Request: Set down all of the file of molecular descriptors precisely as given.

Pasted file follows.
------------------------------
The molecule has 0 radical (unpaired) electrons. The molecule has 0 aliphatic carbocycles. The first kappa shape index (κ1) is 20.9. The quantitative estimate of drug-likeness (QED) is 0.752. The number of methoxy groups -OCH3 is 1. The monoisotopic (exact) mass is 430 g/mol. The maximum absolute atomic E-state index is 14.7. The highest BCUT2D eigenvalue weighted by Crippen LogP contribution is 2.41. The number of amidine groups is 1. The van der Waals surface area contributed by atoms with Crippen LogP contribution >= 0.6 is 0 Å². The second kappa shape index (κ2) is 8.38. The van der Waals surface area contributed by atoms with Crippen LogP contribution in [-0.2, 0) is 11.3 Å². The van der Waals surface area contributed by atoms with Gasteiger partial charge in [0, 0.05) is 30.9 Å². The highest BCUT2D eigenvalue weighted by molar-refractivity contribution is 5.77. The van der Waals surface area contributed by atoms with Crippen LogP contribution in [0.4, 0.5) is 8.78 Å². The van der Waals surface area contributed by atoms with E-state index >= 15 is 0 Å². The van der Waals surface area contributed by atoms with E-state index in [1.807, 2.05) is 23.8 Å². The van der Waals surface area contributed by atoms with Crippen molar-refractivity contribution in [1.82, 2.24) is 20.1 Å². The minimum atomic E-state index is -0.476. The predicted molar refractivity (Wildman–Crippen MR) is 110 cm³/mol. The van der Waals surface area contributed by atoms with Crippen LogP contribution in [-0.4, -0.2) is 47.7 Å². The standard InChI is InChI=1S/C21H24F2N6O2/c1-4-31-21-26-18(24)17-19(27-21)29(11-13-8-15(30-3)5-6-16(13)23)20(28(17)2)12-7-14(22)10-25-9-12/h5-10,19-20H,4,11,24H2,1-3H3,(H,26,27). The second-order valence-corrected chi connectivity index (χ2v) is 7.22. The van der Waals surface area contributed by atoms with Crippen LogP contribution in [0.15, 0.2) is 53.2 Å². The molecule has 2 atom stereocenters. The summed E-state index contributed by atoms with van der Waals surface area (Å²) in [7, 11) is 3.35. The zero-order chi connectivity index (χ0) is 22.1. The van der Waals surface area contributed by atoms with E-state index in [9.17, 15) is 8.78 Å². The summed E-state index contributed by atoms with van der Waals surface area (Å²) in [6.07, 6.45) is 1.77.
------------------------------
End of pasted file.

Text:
The molecule has 0 radical (unpaired) electrons. The molecule has 0 aliphatic carbocycles. The first kappa shape index (κ1) is 20.9. The quantitative estimate of drug-likeness (QED) is 0.752. The number of methoxy groups -OCH3 is 1. The monoisotopic (exact) mass is 430 g/mol. The maximum absolute atomic E-state index is 14.7. The highest BCUT2D eigenvalue weighted by Crippen LogP contribution is 2.41. The number of amidine groups is 1. The van der Waals surface area contributed by atoms with Crippen LogP contribution >= 0.6 is 0 Å². The second kappa shape index (κ2) is 8.38. The van der Waals surface area contributed by atoms with Crippen LogP contribution in [-0.2, 0) is 11.3 Å². The van der Waals surface area contributed by atoms with Gasteiger partial charge in [0, 0.05) is 30.9 Å². The highest BCUT2D eigenvalue weighted by molar-refractivity contribution is 5.77. The van der Waals surface area contributed by atoms with Crippen LogP contribution in [0.4, 0.5) is 8.78 Å². The van der Waals surface area contributed by atoms with E-state index >= 15 is 0 Å². The van der Waals surface area contributed by atoms with E-state index in [1.807, 2.05) is 23.8 Å². The van der Waals surface area contributed by atoms with Crippen molar-refractivity contribution in [1.82, 2.24) is 20.1 Å². The minimum atomic E-state index is -0.476. The predicted molar refractivity (Wildman–Crippen MR) is 110 cm³/mol. The van der Waals surface area contributed by atoms with Crippen LogP contribution in [-0.4, -0.2) is 47.7 Å². The standard InChI is InChI=1S/C21H24F2N6O2/c1-4-31-21-26-18(24)17-19(27-21)29(11-13-8-15(30-3)5-6-16(13)23)20(28(17)2)12-7-14(22)10-25-9-12/h5-10,19-20H,4,11,24H2,1-3H3,(H,26,27). The second-order valence-corrected chi connectivity index (χ2v) is 7.22. The van der Waals surface area contributed by atoms with Crippen LogP contribution in [0.15, 0.2) is 53.2 Å². The molecule has 2 atom stereocenters. The summed E-state index contributed by atoms with van der Waals surface area (Å²) in [7, 11) is 3.35. The zero-order chi connectivity index (χ0) is 22.1. The van der Waals surface area contributed by atoms with E-state index in [9.17, 15) is 8.78 Å². The summed E-state index contributed by atoms with van der Waals surface area (Å²) in [6.07, 6.45) is 1.77.